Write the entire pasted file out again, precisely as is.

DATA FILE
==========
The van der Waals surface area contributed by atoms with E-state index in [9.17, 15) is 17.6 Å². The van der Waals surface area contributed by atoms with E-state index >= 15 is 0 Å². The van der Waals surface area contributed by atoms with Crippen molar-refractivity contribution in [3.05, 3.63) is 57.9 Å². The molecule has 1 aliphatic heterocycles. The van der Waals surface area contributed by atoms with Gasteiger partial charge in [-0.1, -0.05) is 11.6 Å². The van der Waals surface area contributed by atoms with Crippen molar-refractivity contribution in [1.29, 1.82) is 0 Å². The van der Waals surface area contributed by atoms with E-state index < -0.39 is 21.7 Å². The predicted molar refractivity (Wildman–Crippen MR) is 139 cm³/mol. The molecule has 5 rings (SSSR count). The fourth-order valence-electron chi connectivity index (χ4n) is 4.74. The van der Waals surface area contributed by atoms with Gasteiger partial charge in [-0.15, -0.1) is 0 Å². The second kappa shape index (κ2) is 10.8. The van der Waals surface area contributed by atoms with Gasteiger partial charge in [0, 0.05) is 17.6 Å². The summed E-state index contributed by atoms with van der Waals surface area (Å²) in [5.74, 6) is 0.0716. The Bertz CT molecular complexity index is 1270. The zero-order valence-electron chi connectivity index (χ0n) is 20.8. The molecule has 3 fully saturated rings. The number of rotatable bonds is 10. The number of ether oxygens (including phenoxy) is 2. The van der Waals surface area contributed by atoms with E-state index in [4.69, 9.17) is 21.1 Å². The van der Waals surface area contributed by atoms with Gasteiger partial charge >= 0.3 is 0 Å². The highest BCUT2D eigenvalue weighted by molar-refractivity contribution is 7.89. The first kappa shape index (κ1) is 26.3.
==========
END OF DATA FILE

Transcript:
The van der Waals surface area contributed by atoms with E-state index in [9.17, 15) is 17.6 Å². The van der Waals surface area contributed by atoms with E-state index >= 15 is 0 Å². The van der Waals surface area contributed by atoms with Crippen molar-refractivity contribution in [3.05, 3.63) is 57.9 Å². The molecule has 1 aliphatic heterocycles. The van der Waals surface area contributed by atoms with Gasteiger partial charge in [-0.1, -0.05) is 11.6 Å². The van der Waals surface area contributed by atoms with Crippen molar-refractivity contribution in [1.29, 1.82) is 0 Å². The van der Waals surface area contributed by atoms with E-state index < -0.39 is 21.7 Å². The predicted molar refractivity (Wildman–Crippen MR) is 139 cm³/mol. The molecule has 5 rings (SSSR count). The fourth-order valence-electron chi connectivity index (χ4n) is 4.74. The van der Waals surface area contributed by atoms with Gasteiger partial charge in [-0.15, -0.1) is 0 Å². The second kappa shape index (κ2) is 10.8. The van der Waals surface area contributed by atoms with Gasteiger partial charge in [0, 0.05) is 17.6 Å². The summed E-state index contributed by atoms with van der Waals surface area (Å²) in [5.74, 6) is 0.0716. The Bertz CT molecular complexity index is 1270. The zero-order valence-electron chi connectivity index (χ0n) is 20.8. The molecule has 3 fully saturated rings. The number of rotatable bonds is 10. The number of ether oxygens (including phenoxy) is 2. The van der Waals surface area contributed by atoms with E-state index in [4.69, 9.17) is 21.1 Å². The van der Waals surface area contributed by atoms with Gasteiger partial charge >= 0.3 is 0 Å². The highest BCUT2D eigenvalue weighted by molar-refractivity contribution is 7.89. The first kappa shape index (κ1) is 26.3.